Michel Gondry's 'Mood Indigo' to open Karlovy Vary Film Festival

Once more, we'll be attending the Czech-based fest

<p>Audrey Tautou and Romain Duris in &quot;Mood Indigo.&quot;</p>

Audrey Tautou and Romain Duris in "Mood Indigo."

Credit: StudioCanal

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Cannes is still fresh enough in my mind that the idea of diving into another film festival right now is ever-so-slightly panic-inducing, but I've got over three weeks to get in the mood for the admittedly far more relaxed charms of the Karlovy Vary Film Festival in the Czech Republic, which kicks off on June 28.

For the second straight year, the festival is kindly hosting Hitfix, and I'm looking forward to delving into a programme that, in addition to choice cherry-picking from Cannes and the like, offers an exciting spread of less exposed European and US indie cinema. Last year, it proved a particularly happy hunting ground for smaller films that would eventually be submitted for Best Foreign Language Film Oscar consideration.

Today, Karlovy Vary unveiled the first phase of this year's programme, including selections for the narrative and documentary Competitions. Many of them are unfamiliar, though the festival has secured a high-profile Opening Film in Michel Gondry's "Mood Indigo," a fantastical, dark-edged romantic comedy starring Romain Duris, Audrey Tautou and Omar Sy.

The French-language film, an adaptation of Boris Vian's cult 1947 novel "Froth on the Daydream," has already been released at home and in several other European territories -- but is still awaiting a US distributor. Considering the arthouse name value attached to it, you'd expect that to change in due course, though "Mood Indigo" isn't the easiest sell. Though highly celebrated in France, Vian's novel hasn't travelled significantly, and its fatalistic tone and dense surrealism -- however perfectly tailored to Gondry's sensibility -- sets out to charm and challenge audiences in equal measure.

I've seen the film, and am happy to report that it's a return to form of sorts for Gondry -- whose diverting but defiantly minor school-bus character study "The We and the I" premiered at Cannes last year and got a minimal US release in March. This is much more in the richly visualized, melancholy-romantic vein of "Eternal Sunshine of the Spotless Mind" and, in particular, "The Science of Sleep." (It's not as good as the former, but what is?) Viewer mileage will vary when it comes to its handcrafted whimsy, but most will appreciate the fact that Gondry has left the stifling studio-film disappointment of "The Green Hornet" comfortably behind him.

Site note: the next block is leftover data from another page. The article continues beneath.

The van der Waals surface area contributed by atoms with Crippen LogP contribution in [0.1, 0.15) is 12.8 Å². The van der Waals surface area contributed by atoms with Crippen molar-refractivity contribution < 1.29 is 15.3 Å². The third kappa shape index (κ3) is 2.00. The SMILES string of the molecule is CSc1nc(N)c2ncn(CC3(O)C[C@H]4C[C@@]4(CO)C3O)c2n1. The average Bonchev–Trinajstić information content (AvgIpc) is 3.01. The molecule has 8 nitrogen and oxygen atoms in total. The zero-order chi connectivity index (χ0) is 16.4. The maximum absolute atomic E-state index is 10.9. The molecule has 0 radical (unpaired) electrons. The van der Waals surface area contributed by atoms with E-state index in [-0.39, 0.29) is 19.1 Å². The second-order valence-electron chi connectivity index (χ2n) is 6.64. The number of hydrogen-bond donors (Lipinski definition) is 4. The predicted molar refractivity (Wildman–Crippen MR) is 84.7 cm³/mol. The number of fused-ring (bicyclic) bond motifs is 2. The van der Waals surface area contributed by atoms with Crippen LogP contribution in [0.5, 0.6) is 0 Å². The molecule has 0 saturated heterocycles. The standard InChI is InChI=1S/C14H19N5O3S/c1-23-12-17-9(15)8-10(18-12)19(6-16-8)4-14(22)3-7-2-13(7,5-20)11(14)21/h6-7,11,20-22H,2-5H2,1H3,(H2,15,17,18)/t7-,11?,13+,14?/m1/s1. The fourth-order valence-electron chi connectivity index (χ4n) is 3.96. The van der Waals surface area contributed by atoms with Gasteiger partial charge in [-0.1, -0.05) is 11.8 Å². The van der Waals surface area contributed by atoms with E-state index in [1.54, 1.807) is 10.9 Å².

I'll write more about the film at a later date, but it's a suitably bright, starry curtain-raiser for a festival where more austere fare tends to dominate the lineup. Among the higher-profile titles in the narrative Competition are "A Field in England," an oddball English Civil War drama from up-and-coming director Ben Wheatley ("Sightseers," "Kill List"). Expected by some to show up in Cannes, it will instead have its world premiere at Karlovy Vary days before its UK opening -- an experimental multi-platform release that will see it out in theaters, on TV and on VOD simultaneously.

Also in the lineup is US indie director Lance Edmands's Maine-set drama "Bluebird," starring John Slattery and Amy Morton, which premiered at the Tribeca Film Festival in April. A local entry, "Honeymoon," comes from veteran Czech director Jan Hrebejk, who scored a Best Foreign Language Film Oscar nomination for "Divided We Fall" in 2000. You can check out the lineup as it currently stands here; look out for my coverage from June 29.

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Guy Lodge
Critic
Guy Lodge is a South African-born critic and sometime screenwriter. In addition to his work at In Contention, he is a freelance contributor to Variety, Time Out, Empire and The Guardian. He lives well beyond his means in London.
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UPDATED: MARCH 2, 2014